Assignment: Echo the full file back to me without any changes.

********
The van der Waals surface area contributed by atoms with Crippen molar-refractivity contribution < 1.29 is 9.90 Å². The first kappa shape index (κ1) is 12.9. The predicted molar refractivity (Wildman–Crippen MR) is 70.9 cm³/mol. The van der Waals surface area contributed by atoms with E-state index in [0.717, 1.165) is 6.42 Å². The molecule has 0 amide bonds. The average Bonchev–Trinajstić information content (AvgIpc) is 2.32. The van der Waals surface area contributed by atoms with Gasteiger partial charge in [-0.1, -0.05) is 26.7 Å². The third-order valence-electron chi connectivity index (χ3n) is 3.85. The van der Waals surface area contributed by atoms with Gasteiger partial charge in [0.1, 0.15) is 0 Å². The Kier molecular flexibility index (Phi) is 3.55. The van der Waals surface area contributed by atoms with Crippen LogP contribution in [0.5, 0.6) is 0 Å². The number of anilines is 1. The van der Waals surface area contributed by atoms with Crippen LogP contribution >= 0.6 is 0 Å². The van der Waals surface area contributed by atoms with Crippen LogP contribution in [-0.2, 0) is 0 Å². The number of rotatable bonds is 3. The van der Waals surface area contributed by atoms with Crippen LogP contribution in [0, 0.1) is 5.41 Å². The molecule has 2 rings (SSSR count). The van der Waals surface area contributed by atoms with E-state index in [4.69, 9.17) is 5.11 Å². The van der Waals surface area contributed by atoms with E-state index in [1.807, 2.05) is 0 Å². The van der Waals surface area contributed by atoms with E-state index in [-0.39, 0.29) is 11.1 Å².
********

The van der Waals surface area contributed by atoms with Crippen molar-refractivity contribution < 1.29 is 9.90 Å². The first kappa shape index (κ1) is 12.9. The predicted molar refractivity (Wildman–Crippen MR) is 70.9 cm³/mol. The van der Waals surface area contributed by atoms with E-state index in [0.717, 1.165) is 6.42 Å². The molecule has 0 amide bonds. The average Bonchev–Trinajstić information content (AvgIpc) is 2.32. The van der Waals surface area contributed by atoms with Gasteiger partial charge in [-0.1, -0.05) is 26.7 Å². The third-order valence-electron chi connectivity index (χ3n) is 3.85. The van der Waals surface area contributed by atoms with Gasteiger partial charge in [0.1, 0.15) is 0 Å². The Kier molecular flexibility index (Phi) is 3.55. The van der Waals surface area contributed by atoms with Crippen LogP contribution in [0.5, 0.6) is 0 Å². The number of anilines is 1. The van der Waals surface area contributed by atoms with Crippen LogP contribution >= 0.6 is 0 Å². The van der Waals surface area contributed by atoms with Crippen LogP contribution in [-0.2, 0) is 0 Å². The number of rotatable bonds is 3. The van der Waals surface area contributed by atoms with Crippen LogP contribution in [0, 0.1) is 5.41 Å². The molecule has 2 rings (SSSR count). The van der Waals surface area contributed by atoms with E-state index in [4.69, 9.17) is 5.11 Å². The van der Waals surface area contributed by atoms with E-state index in [1.807, 2.05) is 0 Å². The van der Waals surface area contributed by atoms with E-state index in [-0.39, 0.29) is 11.1 Å².